Monday, July 3, 2017

Sun/Shade & Urban Development – June 2017

The following relate to urban development and urban design in general, and to specific projects with sun/shade issues in particular. They were derived from our twitter feed @SunPosition

RT @petergoffin: Toronto is worried highrises will cram our neighbourhoods. But should we be afraid of a dense city?

Is ‘density’ a dirty word in a growing Toronto? | via @TorontoStar

Photo published for Is ‘density’ a dirty word in a growing Toronto? | Toronto Star

“Over the past five years, Toronto has added more residents than almost any other city in Canada, and older communities are feeling the growing pains.

In the High Park neighbourhood, dozens of lawns are dotted with plastic signs reading “Say No to Double Density” — a reference to a pair of development proposals which could add six midrise and highrise towers, with a total of over 1,700 apartments, to a two-block area nearby.

These new constructions would fit in between a handful of rental apartment buildings already on the properties, roughly doubling the number of residential units in the two blocks.

“One of the biggest concerns is losing the character of the neighbourhood,” said Cathy Brown, who lives in a mid-century building on one of the proposed development sites.

“Right now you can walk through, it’s peaceful, it’s relatively quiet,” added Brown, who co-chairs High Park Community Alliance, the local resident group fighting the developments.

The new buildings would create more traffic, overcrowd local schools, jam up High Park and Keele subway stations, limit public recreation space, worsen wind tunnels and literally cast a long shadow across the neighbourhood, say Brown and other community members.”… 

Recent articles about the role of sun and shade in urban development -

Toronto condos

Behind closed doors, the right deal gets made on a skyscraper | Boston Globe

A rendering of Millennium Partners' proposal for the site of the Winthrop Square Garage.

“As the highly-charged controversy over the Winthrop Square tower nears resolution through old-school, closed-door negotiations at the State House, I have to believe Bill Bulger is somewhere smiling.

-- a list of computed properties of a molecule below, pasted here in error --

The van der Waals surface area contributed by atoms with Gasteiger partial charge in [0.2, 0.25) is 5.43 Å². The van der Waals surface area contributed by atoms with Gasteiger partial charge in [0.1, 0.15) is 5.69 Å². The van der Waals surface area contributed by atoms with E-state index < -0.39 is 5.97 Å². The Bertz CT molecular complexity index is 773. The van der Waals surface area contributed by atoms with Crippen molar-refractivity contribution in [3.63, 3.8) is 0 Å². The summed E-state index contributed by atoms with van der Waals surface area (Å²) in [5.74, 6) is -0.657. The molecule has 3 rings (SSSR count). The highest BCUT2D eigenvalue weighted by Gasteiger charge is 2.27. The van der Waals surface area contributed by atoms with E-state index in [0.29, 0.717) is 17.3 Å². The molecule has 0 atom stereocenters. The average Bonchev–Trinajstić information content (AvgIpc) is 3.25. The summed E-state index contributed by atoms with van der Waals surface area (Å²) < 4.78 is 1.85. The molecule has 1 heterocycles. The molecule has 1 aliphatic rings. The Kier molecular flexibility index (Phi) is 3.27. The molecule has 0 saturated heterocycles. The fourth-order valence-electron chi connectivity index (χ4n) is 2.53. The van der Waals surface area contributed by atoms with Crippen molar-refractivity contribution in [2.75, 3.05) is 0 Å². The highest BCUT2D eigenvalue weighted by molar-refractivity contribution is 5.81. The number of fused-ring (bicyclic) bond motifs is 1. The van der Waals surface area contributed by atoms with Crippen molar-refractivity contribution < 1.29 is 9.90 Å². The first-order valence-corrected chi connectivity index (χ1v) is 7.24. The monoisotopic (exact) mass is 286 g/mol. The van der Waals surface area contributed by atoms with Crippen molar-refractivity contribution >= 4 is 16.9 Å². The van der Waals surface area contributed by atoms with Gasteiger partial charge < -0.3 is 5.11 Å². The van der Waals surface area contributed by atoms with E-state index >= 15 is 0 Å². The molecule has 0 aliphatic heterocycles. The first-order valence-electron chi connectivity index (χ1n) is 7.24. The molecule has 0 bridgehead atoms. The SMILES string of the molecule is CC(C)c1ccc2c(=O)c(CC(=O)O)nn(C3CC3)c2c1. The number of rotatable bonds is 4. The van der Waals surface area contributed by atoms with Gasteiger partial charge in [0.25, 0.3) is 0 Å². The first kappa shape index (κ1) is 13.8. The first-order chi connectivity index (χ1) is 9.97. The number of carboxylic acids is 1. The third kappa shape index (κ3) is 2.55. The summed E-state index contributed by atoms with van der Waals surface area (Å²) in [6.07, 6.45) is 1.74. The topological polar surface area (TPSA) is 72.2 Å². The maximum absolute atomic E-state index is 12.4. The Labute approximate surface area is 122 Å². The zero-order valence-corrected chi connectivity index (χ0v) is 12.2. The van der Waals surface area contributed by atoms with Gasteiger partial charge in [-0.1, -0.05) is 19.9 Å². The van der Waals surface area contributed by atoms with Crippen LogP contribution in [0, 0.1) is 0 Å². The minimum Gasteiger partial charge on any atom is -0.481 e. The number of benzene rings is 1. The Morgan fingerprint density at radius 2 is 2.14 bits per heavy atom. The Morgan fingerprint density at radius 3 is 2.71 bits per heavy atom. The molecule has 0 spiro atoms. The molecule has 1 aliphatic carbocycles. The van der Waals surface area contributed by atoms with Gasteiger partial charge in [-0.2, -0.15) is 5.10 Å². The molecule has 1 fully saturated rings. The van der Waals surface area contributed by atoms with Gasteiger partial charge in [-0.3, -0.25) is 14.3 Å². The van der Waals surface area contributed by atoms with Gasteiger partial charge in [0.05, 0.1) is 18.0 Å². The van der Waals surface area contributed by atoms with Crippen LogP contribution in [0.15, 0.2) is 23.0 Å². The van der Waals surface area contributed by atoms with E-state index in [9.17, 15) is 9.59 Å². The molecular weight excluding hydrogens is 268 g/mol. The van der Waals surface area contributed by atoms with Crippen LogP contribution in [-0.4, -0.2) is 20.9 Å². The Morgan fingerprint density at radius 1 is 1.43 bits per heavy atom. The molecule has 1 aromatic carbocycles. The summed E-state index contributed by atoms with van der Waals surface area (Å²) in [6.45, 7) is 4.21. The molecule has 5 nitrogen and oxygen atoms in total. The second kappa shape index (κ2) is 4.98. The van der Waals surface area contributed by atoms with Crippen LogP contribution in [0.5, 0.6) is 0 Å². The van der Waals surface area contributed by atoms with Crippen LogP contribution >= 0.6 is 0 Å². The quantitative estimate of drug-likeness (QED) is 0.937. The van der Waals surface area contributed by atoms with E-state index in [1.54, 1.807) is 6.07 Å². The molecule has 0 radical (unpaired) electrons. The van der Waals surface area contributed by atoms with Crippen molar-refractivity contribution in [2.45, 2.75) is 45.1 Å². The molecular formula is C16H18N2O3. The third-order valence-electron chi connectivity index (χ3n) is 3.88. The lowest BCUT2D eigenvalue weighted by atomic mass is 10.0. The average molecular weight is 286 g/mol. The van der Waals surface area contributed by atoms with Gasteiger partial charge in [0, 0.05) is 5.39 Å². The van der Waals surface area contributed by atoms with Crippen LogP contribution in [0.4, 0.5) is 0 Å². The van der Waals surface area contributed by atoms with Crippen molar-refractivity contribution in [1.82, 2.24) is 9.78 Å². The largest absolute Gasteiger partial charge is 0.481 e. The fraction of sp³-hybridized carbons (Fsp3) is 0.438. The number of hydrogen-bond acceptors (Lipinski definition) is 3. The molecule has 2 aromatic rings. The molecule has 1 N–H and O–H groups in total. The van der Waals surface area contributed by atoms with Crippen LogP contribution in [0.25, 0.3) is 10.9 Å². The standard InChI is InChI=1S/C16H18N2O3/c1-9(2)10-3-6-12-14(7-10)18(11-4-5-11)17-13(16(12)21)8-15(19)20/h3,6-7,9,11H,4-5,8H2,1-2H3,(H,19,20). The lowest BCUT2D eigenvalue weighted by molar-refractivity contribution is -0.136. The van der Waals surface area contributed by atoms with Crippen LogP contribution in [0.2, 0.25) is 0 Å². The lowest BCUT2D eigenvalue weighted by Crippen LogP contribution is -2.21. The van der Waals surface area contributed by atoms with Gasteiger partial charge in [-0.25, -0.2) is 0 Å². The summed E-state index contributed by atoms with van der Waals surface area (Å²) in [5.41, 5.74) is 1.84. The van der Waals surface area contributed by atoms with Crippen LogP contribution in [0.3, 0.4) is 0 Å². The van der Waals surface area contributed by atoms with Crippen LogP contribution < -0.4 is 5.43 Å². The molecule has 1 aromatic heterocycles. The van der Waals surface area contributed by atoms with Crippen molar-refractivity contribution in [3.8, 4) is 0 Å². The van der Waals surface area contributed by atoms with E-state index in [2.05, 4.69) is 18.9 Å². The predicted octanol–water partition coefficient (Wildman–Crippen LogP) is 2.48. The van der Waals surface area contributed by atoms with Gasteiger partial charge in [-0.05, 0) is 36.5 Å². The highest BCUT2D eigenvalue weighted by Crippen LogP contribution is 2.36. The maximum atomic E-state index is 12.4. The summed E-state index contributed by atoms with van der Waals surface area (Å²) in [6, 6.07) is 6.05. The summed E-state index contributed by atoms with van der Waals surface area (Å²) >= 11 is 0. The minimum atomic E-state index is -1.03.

Few remember that the legendary former Senate president is the chief architect of the environmental protection laws now being cast aside to allow construction of a 775-foot skyscraper on the site of a dilapidated, now shuttered city parking garage.”… 

“Relatively late in the process, the city became aware that the project stood to violate two state laws that regulate the shadows that can be cast by development in parts of downtown. Proponents of the deal pointed to tens of millions of dollars earmarked for improvements to the Common and Franklin Park, as well as money to refurbish public housing in East Boston and South Boston, as good reasons to find a way around the shadow laws.

Opponents saw a sweetheart deal for a developer and a nasty precedent for others willing to pay the city enough to circumvent the law.”…

BPDA Board Approves New Residential Tower in Bay Village | Boston Sun

“After much debate between residents of the Bay Village, the Boston Planning and Development Agency (BPDA) board approved the 199-foot, mix-use building at 212-222 Stuart Street with a unanimous vote at the hearing held on Thursday, June 15.”…

““Certain residents did raise a number of concerns throughout the process including height, wind impact, shadow impact and lack of connectivity to the Bay Village neighborhood,” said Mike Rooney the project coordinator for this site from the BPDA. “The proponent responded to these concerns with design changes and mitigation efforts.””…

Last minute hiccup? >

William Galvin seeks pause on shadow law vote | Boston Globe

“It looked like smooth sailing for a bill that would allow more shadow on Boston Common and help clear the way for a new downtown skyscraper. Until Secretary of State William F. Galvin spoke up during a State House hearing Tuesday.

Galvin asked lawmakers to delay for at least two weeks a vote on changing the existing shadow law — until the Massachusetts Historic Commission, which he oversees, has time to study the building’s impact on the Common, Public Garden, and other historic downtown sites.

“This is not something that should be done recklessly,” he said. “It’s a very significant piece of legislation.””…

“Galvin said the Historic Commission hasn’t had time to review shadow impact studies it received late last week. He also said he’s hesitant to undo a law that has protected the historic parks for more than 25 years.”…

High-rise condo plans raise concerns for Miltonians | Inside Halton

High-rise condo towers proposed near Milton GO station

“The word “insane” was on the tip of more than one resident’s tongue at Milton Council Monday evening (June 26) in describing how they feel about plans for three high-rise condo towers near the Milton GO station.

The proposal from Hodero Holdings Ltd. of Oakville calls for a trio of buildings of three different heights - 27 storeys, 29 storeys and 31 storeys – containing about 800 condominium units at the southwest corner of Thompson Road and Drew Centre.”…

“A shadow impact study prepared for the development showed there would be a minimal impact on the surrounding area during the spring and fall equinox…”…

Cheers, Ralph

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